By David Wechsler


It is an individually administered clinical instrument for measuring an adult's intellectual ability aged 16 years through 89 years.

    WAIS III (3rd Edition) has four composite scores

(The preious verison was the WAIS-R, consists of 11 subtests divided into two parts, verbal and performance.)

WAIS-III Subtests Grouped According to Indices
In addition to the Verbal and Performance IQ scores, the following four composite scores.

Full Scale IQ (FSIQ) is comprises of the four composite scores.

Verbal Comprehension Index (VCI): Requires verbal conceptualization, stored knowledge access and oral expression.  Orally presented questions that assess common-sense reasoning, reasoning out or retrieving word associations, and the ability to describe the nature or meaning of words.  Knowledge acquired from one's environment.  Verbal expression required (length of response varies).  One of the best predictors of overal intelligence.

Perceptual Organization Index (POI): Requires visual perception, organization and reasoning with visually presented, nonverbal material to solve the kinds of problems that are NOT school taught. The Block design also requires spatial processing, visual-motor coordination and the ability to apply all skills in a quick, efficient manner. The highest scores reflect both accurate and very quick responses.  Picture Concepts score may differ from these other subtest because of the effect of language on the preformance.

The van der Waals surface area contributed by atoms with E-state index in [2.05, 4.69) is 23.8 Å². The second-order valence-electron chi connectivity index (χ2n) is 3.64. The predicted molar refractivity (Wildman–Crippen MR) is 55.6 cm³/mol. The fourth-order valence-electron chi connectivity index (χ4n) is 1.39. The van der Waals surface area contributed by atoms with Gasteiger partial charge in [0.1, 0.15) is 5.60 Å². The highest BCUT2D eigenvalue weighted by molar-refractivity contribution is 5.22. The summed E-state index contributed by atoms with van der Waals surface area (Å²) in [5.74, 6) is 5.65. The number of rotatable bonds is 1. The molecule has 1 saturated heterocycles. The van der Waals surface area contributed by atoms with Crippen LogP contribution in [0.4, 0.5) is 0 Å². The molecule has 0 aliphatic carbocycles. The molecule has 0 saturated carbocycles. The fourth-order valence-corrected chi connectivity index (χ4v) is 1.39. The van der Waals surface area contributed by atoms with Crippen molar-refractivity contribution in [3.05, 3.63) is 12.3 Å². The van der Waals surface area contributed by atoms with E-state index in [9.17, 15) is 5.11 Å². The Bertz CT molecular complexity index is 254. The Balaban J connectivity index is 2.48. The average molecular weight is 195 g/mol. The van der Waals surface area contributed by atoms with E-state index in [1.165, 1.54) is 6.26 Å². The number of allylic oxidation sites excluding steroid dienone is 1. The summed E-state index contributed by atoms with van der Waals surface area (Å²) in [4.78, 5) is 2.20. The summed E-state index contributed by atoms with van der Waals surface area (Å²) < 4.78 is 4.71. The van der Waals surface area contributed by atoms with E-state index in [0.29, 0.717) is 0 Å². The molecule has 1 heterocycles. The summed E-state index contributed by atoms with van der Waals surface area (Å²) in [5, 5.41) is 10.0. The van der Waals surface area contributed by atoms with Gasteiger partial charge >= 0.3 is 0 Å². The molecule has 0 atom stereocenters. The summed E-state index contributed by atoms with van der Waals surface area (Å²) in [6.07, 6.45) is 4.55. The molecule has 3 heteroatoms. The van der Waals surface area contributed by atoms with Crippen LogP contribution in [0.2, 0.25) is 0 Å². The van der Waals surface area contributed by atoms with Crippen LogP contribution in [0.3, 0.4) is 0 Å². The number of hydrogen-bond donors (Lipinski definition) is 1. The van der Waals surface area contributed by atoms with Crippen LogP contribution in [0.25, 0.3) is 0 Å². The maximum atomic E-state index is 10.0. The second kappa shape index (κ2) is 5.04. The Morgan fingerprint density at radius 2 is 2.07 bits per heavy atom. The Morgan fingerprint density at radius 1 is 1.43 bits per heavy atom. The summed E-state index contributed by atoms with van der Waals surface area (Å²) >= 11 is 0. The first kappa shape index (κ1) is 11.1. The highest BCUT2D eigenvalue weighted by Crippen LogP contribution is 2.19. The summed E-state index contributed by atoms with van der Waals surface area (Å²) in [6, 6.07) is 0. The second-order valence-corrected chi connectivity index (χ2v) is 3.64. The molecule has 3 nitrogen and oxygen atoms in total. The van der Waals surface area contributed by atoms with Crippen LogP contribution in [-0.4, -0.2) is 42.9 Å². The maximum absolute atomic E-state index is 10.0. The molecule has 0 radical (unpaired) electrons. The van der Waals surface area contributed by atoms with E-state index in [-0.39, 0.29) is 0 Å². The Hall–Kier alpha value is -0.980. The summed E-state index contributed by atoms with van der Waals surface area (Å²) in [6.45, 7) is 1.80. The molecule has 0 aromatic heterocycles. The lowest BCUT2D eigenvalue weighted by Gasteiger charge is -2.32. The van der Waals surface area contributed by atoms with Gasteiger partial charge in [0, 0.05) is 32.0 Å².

Working Memory Index (WMI): Requires working memory processes applied to the manipulation of orally presented verbal sequences.  The ability to temporarily retain information in memory, by performing some operation or manipulation with it, and produce a result.  Involves attention, concentration, mental control, reasoning.  Essential component of other cognitive higher order progresses.   Closely related to achievement  and  learning (People with Learning Disability frequently affected).

Processing Speed (PSI): Requires visual perception and organization, visual scanning, and the efficient production of multiple motor responses.  These tasks require executive control of attention and sustained effort for a 2-minute period of time while working with simple visual material as quickly as possible.  Performance on Coding is also dependent on paired-associative learning.

WAIS-III by Wechsler, D. (1997),
For more information  please visit these other websites:

Harcourt Assessment, Inc, WAIS-III


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This webpage was created  February, 2006, by Melody Orfei
Webpage last modified on October 27, 2017 - V2, by Melody Orfei